Geno: Well, when David started taking over, he wasn't really interested in the Acme department, which is where I had most of the people who had been with me for many years. And truthfully, that part of the business had slowed down, it wasn't as efficient financially as the Swiss department. And we were struggling with whether we should keep it going or not. We had some big orders. And then somehow, Boeing had problems and that dropped off and different things happened, and the screw machine part was not very efficient. My son kept pointing it out to me, and we had issues about that, because I just didn't want to let these people go. I kept trying to figure out ways to keep them here.
I realized accomplishing that would cost us a bunch of money, putting it into the Acme department that wasn't being very efficient. And truthfully, if I'm going to retire, who the heck is going to maintain that part of the business? Because I'm the one that understands that, I grew up in it. I think I'm really good at that business — you do it for 50 years, you got to be good at something, right? — So if I'm not going to be here, and I'm not planning to be here the rest of my life, how can I tell them to keep it open? It came down to where we really had to shut that down, and it hurt, because I had people that I seriously cared about. I told David and Jouni, “if you let these people go, you better make sure you give them a good severance.” And that's what we did. And truthfully, fortunately for us, we had the money to do that. There were times in the past we didn't have the money to give out a nice severance. So that is what we did and it hurt. Those kinds of changes hurt.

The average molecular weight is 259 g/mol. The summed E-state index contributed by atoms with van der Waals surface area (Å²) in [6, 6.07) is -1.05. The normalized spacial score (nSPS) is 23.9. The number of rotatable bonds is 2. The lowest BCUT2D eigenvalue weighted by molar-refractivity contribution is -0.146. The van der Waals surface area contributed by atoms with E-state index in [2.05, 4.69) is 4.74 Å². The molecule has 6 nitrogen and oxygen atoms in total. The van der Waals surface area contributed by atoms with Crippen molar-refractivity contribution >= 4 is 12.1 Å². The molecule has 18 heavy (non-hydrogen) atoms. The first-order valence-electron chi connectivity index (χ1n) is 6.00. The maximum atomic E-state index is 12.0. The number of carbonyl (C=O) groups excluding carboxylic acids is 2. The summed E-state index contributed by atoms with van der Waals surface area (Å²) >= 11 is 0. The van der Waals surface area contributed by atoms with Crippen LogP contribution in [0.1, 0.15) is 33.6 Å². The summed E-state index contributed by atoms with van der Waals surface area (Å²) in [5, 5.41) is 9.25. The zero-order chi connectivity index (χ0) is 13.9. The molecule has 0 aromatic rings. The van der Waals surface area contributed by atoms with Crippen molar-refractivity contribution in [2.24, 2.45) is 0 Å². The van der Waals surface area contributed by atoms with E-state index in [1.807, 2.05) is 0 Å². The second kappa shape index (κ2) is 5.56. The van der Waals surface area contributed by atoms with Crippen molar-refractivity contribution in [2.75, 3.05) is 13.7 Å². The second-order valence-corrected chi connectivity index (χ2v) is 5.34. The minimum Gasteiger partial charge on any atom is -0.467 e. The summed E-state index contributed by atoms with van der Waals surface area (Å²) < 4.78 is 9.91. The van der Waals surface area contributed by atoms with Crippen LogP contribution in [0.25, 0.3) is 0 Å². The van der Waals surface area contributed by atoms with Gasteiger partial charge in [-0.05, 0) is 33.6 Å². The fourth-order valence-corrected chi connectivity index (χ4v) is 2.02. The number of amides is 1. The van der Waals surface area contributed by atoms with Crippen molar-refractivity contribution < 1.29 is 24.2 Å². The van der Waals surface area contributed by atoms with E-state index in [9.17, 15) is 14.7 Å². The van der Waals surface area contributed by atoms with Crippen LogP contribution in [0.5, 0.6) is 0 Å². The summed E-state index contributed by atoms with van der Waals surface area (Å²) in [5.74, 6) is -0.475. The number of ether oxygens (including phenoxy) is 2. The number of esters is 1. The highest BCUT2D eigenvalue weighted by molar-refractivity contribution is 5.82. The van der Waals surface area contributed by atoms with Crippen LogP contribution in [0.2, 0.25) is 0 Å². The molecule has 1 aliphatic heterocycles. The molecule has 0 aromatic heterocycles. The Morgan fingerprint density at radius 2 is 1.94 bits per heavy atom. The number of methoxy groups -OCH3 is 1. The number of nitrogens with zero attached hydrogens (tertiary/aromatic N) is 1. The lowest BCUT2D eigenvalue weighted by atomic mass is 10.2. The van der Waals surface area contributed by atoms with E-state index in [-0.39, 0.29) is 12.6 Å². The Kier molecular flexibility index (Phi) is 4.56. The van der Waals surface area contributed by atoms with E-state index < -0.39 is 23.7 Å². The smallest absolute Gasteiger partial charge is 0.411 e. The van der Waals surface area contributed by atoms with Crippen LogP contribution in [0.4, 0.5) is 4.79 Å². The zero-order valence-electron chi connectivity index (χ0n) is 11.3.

Brent: But he was giving you credit for a level of humanity — even to the point where business was slow and some of these guys really didn’t have much to do — that you still wanted to make sure they were taken care of, and that it was kind of a different viewpoint on running a business. And he really talked about that quite a bit, so it sounds like he was absolutely right about that.